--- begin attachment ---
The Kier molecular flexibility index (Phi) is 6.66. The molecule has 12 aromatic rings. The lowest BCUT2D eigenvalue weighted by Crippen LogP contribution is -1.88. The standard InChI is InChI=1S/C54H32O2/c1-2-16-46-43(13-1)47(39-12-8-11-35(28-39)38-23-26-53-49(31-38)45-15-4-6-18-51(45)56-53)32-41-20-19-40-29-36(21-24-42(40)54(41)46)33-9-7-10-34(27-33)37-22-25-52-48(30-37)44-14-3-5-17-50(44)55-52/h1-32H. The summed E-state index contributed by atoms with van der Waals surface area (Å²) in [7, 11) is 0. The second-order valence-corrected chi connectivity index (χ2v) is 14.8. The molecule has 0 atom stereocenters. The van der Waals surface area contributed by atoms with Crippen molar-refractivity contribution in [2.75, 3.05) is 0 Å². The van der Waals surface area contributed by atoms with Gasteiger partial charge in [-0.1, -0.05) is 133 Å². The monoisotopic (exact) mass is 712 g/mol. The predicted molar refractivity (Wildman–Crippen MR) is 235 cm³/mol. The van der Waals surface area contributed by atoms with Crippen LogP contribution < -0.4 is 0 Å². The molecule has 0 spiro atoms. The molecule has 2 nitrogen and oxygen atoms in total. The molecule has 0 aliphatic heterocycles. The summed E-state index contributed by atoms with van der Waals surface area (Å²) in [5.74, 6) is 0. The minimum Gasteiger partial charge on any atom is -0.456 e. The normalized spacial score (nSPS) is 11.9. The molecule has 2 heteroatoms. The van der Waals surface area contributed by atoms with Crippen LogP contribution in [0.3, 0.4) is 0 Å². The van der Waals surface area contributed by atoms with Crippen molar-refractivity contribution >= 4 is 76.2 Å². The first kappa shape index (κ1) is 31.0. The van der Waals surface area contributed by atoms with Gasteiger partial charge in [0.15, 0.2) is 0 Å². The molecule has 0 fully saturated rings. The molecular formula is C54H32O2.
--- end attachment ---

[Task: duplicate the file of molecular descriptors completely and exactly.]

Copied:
The Kier molecular flexibility index (Phi) is 6.66. The molecule has 12 aromatic rings. The lowest BCUT2D eigenvalue weighted by Crippen LogP contribution is -1.88. The standard InChI is InChI=1S/C54H32O2/c1-2-16-46-43(13-1)47(39-12-8-11-35(28-39)38-23-26-53-49(31-38)45-15-4-6-18-51(45)56-53)32-41-20-19-40-29-36(21-24-42(40)54(41)46)33-9-7-10-34(27-33)37-22-25-52-48(30-37)44-14-3-5-17-50(44)55-52/h1-32H. The summed E-state index contributed by atoms with van der Waals surface area (Å²) in [7, 11) is 0. The second-order valence-corrected chi connectivity index (χ2v) is 14.8. The molecule has 0 atom stereocenters. The van der Waals surface area contributed by atoms with Crippen molar-refractivity contribution in [2.75, 3.05) is 0 Å². The van der Waals surface area contributed by atoms with Gasteiger partial charge in [-0.1, -0.05) is 133 Å². The monoisotopic (exact) mass is 712 g/mol. The predicted molar refractivity (Wildman–Crippen MR) is 235 cm³/mol. The van der Waals surface area contributed by atoms with Crippen LogP contribution < -0.4 is 0 Å². The molecule has 0 spiro atoms. The molecule has 2 nitrogen and oxygen atoms in total. The molecule has 0 aliphatic heterocycles. The summed E-state index contributed by atoms with van der Waals surface area (Å²) in [5.74, 6) is 0. The minimum Gasteiger partial charge on any atom is -0.456 e. The normalized spacial score (nSPS) is 11.9. The molecule has 2 heteroatoms. The van der Waals surface area contributed by atoms with Crippen LogP contribution in [0.3, 0.4) is 0 Å². The van der Waals surface area contributed by atoms with Crippen molar-refractivity contribution >= 4 is 76.2 Å². The first kappa shape index (κ1) is 31.0. The van der Waals surface area contributed by atoms with Gasteiger partial charge in [0.15, 0.2) is 0 Å². The molecule has 0 fully saturated rings. The molecular formula is C54H32O2.